directly opposite Fort Mahone, had been originally captured from the Confederates and its defenses greatly strengthened. So galling 
did its fire become, and so important was its position to the Confederates, that early in the siege they planned to lay a mine in order 
to regain it and perhaps break through the Federal lines and raise the siege. The distance across the inten'ening plain was but fifteen 
hundred feet. The Confederates ran their main gallery somewhat more than a third of this distance before finally abandoning it, the 
difficulties of the undertaking having proved too great. This tort was named after General William Mahone, who was conspicuously 
engaged in the defense of Petersburg, and whose gallant conduct at the explosion of the Federal mine under Elliott's salient saved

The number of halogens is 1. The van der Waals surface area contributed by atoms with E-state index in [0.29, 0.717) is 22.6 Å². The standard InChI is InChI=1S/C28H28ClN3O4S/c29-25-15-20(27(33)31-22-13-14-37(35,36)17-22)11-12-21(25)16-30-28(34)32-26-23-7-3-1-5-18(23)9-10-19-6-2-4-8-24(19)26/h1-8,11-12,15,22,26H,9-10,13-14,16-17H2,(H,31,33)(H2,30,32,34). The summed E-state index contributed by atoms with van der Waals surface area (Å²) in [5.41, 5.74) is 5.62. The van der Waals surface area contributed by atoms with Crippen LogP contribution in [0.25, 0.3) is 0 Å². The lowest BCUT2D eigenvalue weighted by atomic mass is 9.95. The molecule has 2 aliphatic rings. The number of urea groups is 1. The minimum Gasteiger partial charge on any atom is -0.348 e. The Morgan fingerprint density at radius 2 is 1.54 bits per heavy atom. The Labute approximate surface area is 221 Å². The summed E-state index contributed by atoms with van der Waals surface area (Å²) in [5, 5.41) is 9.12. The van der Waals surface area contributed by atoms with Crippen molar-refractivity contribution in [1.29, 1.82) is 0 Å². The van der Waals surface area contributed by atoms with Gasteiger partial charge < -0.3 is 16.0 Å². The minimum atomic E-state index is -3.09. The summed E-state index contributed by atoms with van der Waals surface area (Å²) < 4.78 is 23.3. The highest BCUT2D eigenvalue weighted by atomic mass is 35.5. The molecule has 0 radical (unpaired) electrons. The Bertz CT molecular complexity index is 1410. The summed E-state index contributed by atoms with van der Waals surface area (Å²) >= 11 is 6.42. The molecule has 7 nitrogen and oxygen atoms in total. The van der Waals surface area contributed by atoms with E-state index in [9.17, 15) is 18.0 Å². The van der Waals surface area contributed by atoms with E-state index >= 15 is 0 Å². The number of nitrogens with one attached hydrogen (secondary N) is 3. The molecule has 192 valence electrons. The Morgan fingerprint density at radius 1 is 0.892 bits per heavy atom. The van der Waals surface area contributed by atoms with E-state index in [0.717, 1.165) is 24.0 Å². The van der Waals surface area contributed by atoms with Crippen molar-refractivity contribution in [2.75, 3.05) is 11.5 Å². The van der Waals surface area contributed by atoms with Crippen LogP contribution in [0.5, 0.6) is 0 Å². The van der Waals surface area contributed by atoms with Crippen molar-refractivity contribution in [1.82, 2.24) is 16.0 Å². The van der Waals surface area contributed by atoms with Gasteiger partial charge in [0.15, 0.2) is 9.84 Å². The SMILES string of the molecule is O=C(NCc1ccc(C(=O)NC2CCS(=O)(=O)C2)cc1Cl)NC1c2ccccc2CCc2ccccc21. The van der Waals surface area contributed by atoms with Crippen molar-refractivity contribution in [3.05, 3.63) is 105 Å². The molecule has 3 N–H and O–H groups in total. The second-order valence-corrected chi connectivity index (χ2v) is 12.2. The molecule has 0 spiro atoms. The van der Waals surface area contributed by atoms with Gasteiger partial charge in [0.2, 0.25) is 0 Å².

the day to the Confederates. Weak as were the defenses of Petersburg in comparison with the strong investing works of the Federals, 
they withstood all assaults during nine months except when Elhott's salient was captured during the battle of the Crater. 




WHERE GORDON'S MEN ATTACKED, FORT STEDMAN 



At Fort Stedman was di- 
rected the gallant on- 
slaught of Gordon's men 
that residted so disastrous- 
ly for the Confederates on 
the 25th of March. For 
no troops could stand the 
heavy artillery and mus- 
ketry fire directed on them 
from both flanks and from 
the rear at daylight, ^^^^at 
was left of this brave divi- 
sion, shattered and broken, 
drifted back to their own 
line. It was the forlorn 
hope of Lee's beleaguered 
army. Fort McGilvery was 
less than one-half a mile 
from the Appomattox River, 
just north of the City 



t^^JVf^ 







THE POWDER MAGAZINE AT FORT McGILVERY 



Point Railroad, at the ex- 
treme right of the Federal 
line. It was one of the 
earliest forts completed, 
being built in July, 1864. 
Fort Morton, named after 
Major St. Clair Morton, 
killed by a sharpshooter's